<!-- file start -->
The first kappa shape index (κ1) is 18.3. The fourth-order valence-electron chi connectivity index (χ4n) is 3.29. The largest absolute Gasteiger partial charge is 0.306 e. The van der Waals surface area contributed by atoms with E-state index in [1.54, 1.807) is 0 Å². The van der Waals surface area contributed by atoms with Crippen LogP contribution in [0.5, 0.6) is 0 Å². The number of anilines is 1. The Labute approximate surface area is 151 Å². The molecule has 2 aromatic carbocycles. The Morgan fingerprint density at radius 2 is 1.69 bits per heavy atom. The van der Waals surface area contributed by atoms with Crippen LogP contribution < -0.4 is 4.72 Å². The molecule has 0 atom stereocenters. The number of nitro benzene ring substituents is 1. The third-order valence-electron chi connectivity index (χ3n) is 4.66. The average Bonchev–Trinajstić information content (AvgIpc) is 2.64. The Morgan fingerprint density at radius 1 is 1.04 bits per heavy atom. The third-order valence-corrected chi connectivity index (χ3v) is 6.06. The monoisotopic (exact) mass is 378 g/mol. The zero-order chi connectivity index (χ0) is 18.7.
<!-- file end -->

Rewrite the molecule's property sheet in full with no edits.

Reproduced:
The first kappa shape index (κ1) is 18.3. The fourth-order valence-electron chi connectivity index (χ4n) is 3.29. The largest absolute Gasteiger partial charge is 0.306 e. The van der Waals surface area contributed by atoms with E-state index in [1.54, 1.807) is 0 Å². The van der Waals surface area contributed by atoms with Crippen LogP contribution in [0.5, 0.6) is 0 Å². The number of anilines is 1. The Labute approximate surface area is 151 Å². The molecule has 2 aromatic carbocycles. The Morgan fingerprint density at radius 2 is 1.69 bits per heavy atom. The van der Waals surface area contributed by atoms with Crippen LogP contribution < -0.4 is 4.72 Å². The molecule has 0 atom stereocenters. The number of nitro benzene ring substituents is 1. The third-order valence-electron chi connectivity index (χ3n) is 4.66. The average Bonchev–Trinajstić information content (AvgIpc) is 2.64. The Morgan fingerprint density at radius 1 is 1.04 bits per heavy atom. The third-order valence-corrected chi connectivity index (χ3v) is 6.06. The monoisotopic (exact) mass is 378 g/mol. The zero-order chi connectivity index (χ0) is 18.7.